The Conquered in The Lost, Ivanhoe, and Rob Roy
A few weeks ago my wife proposed that we read a book together. Her choice, based on the recommendation of a friend and the fact that she recently had worked on a Holocaust related documentary, was The Lost: A Search for Six of Six Million by Daniel Mendelsohn. My wife read the paperback in French, I read the Kindle edition in English. In this book Mendelsohn recounts his search for details on the life and death of his great uncle Shmiel and his family (wife and four daughters) in a small town in Poland (now Ukraine) during World War II. Normally I am loath to read a current book (first published in 2005) and especially from an academic (but he is also a writer). I am not the first to note that a husband has many obligations in life that are not always to his liking. But in the end, I thought this book was worth reading. In fact, Mendelsohn is an excellent writer, if also a deliberate storyteller (he notes in the manner of Homer or Proust). His travels from Eastern Europe to Australia (a dozen countries on four continents) in search of survivors to interview is engaging. A fundamental theme is how this old town in the Hapsburg Empire was a happy place for the Poles, Ukranians, and Jews who lived there together in relative harmony. But the Soviet and later German invasions brought forth hostility that continued in the minds of his relatives and the survivors up to this day. They would tell him the Poles were bad but the Ukranians were the worst. Mendelsohn needed to know what had happened. “My desire to have that narrative was no different from my grandfather’s desire to believe the stories about the Jewish neighbor or the Polish maid. Both were motivated by a need for a story that, however ugly, would give their deaths some meaning—that would make their deaths be about something.”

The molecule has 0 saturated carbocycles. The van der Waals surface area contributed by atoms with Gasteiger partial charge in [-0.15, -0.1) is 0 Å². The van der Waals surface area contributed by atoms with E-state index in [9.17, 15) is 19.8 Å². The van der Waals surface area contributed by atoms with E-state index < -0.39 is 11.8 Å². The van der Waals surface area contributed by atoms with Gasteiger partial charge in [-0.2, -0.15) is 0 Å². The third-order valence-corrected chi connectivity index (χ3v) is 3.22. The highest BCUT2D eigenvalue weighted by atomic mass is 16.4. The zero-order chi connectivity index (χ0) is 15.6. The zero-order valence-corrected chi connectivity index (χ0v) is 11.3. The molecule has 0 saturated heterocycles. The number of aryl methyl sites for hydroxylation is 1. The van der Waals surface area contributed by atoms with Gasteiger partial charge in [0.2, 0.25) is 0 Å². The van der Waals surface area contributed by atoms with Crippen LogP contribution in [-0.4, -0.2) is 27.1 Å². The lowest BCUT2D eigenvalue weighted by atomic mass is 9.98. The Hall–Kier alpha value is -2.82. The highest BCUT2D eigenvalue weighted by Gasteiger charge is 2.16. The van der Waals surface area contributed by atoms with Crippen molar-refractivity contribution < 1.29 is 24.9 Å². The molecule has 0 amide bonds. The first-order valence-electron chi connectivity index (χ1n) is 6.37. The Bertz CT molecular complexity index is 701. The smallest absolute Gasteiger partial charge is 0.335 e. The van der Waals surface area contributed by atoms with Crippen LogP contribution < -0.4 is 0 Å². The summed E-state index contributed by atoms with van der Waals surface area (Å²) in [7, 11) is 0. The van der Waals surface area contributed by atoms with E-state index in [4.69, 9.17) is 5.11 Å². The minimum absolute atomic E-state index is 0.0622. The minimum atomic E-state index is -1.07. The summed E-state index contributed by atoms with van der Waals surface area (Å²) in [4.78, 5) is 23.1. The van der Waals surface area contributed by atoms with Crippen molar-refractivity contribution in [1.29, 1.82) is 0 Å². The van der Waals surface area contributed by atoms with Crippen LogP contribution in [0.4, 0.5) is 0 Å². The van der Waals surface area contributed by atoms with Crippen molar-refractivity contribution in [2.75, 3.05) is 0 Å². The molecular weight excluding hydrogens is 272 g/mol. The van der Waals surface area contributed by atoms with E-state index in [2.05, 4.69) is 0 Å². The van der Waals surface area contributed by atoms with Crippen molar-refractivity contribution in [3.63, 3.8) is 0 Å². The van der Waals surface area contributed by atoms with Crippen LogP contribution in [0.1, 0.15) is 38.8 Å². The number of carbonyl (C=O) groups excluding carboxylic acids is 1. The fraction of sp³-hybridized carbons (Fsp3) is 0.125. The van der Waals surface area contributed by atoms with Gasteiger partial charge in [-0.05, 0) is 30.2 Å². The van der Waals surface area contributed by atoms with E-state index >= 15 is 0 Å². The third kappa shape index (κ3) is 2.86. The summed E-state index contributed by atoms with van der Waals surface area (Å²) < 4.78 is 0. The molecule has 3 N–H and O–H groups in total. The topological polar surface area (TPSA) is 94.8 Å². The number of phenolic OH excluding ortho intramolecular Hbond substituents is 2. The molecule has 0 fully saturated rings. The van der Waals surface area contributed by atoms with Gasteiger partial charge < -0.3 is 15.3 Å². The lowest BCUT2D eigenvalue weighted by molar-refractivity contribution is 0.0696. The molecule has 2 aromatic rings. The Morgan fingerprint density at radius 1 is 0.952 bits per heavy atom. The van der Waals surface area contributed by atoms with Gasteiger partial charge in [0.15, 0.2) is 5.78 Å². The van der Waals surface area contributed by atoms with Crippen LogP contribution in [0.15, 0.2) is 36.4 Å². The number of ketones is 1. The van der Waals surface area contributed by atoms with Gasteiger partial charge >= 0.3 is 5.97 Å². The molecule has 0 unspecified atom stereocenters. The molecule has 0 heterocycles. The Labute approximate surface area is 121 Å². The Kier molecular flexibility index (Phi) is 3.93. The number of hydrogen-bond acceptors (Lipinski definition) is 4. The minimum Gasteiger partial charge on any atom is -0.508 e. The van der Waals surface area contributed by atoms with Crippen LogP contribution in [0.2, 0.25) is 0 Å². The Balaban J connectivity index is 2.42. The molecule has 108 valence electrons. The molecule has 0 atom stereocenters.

In any case, after fulfilling this obligation I went back to my grossly entertaining reading of Walter Scott’s novels, in particular Ivanhoe, published in 1819. I had some notion of the romantic knights and damsels related to the tale of Ivanhoe, but I did not know any particulars of the plot of Scott’s novel. To my great surprise, this old romantic novel had the same theme as Mendelsohn’s modern memoir The Lost! That is, it was also a story about a conquered people and their stories of survival. In Ivanhoe the victims were the WASPs (White Anglo-Saxon Pagans, really mostly Catholic with old pagan thoughts) who were oppressed by the Norman conquerors. But here there were also the Jews.
And thus it is probable, that the Jews, by the very frequency of their fear on all occasions, had their minds in some degree prepared for every effort of tyranny which could be practised upon them; so that no aggression, when it had taken place, could bring with it that surprise which is the most disabling quality of terror. Neither was it the first time that Isaac had been placed in circumstances so dangerous. He had therefore experience to guide him, as well as hope, that he might again, as formerly, be delivered as a prey from the fowler. Above all
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